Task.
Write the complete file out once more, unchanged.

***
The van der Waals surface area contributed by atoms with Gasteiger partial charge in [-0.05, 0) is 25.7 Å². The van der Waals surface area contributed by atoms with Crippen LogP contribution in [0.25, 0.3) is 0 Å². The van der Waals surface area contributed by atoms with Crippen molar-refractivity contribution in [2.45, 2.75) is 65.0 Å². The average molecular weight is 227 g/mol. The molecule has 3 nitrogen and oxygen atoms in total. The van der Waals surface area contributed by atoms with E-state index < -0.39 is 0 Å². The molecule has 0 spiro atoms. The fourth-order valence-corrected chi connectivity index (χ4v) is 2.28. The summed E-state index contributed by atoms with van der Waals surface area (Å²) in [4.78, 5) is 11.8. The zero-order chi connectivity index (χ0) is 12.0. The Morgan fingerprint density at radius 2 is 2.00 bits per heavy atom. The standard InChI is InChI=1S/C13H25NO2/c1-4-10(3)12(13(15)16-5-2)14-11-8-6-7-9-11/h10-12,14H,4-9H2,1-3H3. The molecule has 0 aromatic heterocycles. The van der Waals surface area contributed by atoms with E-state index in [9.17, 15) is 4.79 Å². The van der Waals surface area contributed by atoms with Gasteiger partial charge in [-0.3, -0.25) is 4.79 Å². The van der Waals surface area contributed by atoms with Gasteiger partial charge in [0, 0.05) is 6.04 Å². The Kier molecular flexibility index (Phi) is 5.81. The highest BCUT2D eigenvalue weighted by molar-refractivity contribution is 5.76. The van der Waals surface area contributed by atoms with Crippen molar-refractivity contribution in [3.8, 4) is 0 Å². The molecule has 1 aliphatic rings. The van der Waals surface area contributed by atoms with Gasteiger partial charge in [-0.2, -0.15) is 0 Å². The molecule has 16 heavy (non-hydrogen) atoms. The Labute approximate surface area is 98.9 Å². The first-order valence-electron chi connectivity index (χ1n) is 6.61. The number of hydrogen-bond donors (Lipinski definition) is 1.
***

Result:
The van der Waals surface area contributed by atoms with Gasteiger partial charge in [-0.05, 0) is 25.7 Å². The van der Waals surface area contributed by atoms with Crippen LogP contribution in [0.25, 0.3) is 0 Å². The van der Waals surface area contributed by atoms with Crippen molar-refractivity contribution in [2.45, 2.75) is 65.0 Å². The average molecular weight is 227 g/mol. The molecule has 3 nitrogen and oxygen atoms in total. The van der Waals surface area contributed by atoms with E-state index < -0.39 is 0 Å². The molecule has 0 spiro atoms. The fourth-order valence-corrected chi connectivity index (χ4v) is 2.28. The summed E-state index contributed by atoms with van der Waals surface area (Å²) in [4.78, 5) is 11.8. The zero-order chi connectivity index (χ0) is 12.0. The Morgan fingerprint density at radius 2 is 2.00 bits per heavy atom. The standard InChI is InChI=1S/C13H25NO2/c1-4-10(3)12(13(15)16-5-2)14-11-8-6-7-9-11/h10-12,14H,4-9H2,1-3H3. The molecule has 0 aromatic heterocycles. The van der Waals surface area contributed by atoms with E-state index in [9.17, 15) is 4.79 Å². The van der Waals surface area contributed by atoms with Gasteiger partial charge in [-0.3, -0.25) is 4.79 Å². The van der Waals surface area contributed by atoms with Gasteiger partial charge in [0, 0.05) is 6.04 Å². The Kier molecular flexibility index (Phi) is 5.81. The highest BCUT2D eigenvalue weighted by molar-refractivity contribution is 5.76. The van der Waals surface area contributed by atoms with Crippen molar-refractivity contribution in [3.8, 4) is 0 Å². The molecule has 1 aliphatic rings. The van der Waals surface area contributed by atoms with Gasteiger partial charge in [-0.2, -0.15) is 0 Å². The molecule has 16 heavy (non-hydrogen) atoms. The Labute approximate surface area is 98.9 Å². The first-order valence-electron chi connectivity index (χ1n) is 6.61. The number of hydrogen-bond donors (Lipinski definition) is 1.